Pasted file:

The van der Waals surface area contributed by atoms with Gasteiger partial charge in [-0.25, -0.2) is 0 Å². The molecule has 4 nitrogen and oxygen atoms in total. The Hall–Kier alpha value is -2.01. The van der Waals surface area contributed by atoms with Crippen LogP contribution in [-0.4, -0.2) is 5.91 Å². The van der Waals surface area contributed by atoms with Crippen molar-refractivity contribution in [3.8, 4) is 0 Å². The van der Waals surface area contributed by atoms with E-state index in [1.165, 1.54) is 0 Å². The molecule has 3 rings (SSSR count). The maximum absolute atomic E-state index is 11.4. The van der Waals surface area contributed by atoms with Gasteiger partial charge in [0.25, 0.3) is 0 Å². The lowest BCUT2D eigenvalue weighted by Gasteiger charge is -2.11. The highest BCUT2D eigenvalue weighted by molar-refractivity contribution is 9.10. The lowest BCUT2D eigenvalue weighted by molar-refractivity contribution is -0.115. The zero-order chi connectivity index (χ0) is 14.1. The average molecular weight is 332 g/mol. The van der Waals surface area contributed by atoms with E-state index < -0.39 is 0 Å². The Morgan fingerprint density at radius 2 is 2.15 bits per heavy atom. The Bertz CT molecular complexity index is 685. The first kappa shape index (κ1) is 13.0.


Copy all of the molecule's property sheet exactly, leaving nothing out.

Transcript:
The van der Waals surface area contributed by atoms with Gasteiger partial charge in [-0.25, -0.2) is 0 Å². The molecule has 4 nitrogen and oxygen atoms in total. The Hall–Kier alpha value is -2.01. The van der Waals surface area contributed by atoms with Crippen LogP contribution in [-0.4, -0.2) is 5.91 Å². The van der Waals surface area contributed by atoms with Crippen molar-refractivity contribution in [3.8, 4) is 0 Å². The van der Waals surface area contributed by atoms with E-state index in [1.165, 1.54) is 0 Å². The molecule has 3 rings (SSSR count). The maximum absolute atomic E-state index is 11.4. The van der Waals surface area contributed by atoms with Gasteiger partial charge in [0.25, 0.3) is 0 Å². The lowest BCUT2D eigenvalue weighted by Gasteiger charge is -2.11. The highest BCUT2D eigenvalue weighted by molar-refractivity contribution is 9.10. The lowest BCUT2D eigenvalue weighted by molar-refractivity contribution is -0.115. The zero-order chi connectivity index (χ0) is 14.1. The average molecular weight is 332 g/mol. The van der Waals surface area contributed by atoms with E-state index < -0.39 is 0 Å². The Morgan fingerprint density at radius 2 is 2.15 bits per heavy atom. The Bertz CT molecular complexity index is 685. The first kappa shape index (κ1) is 13.0.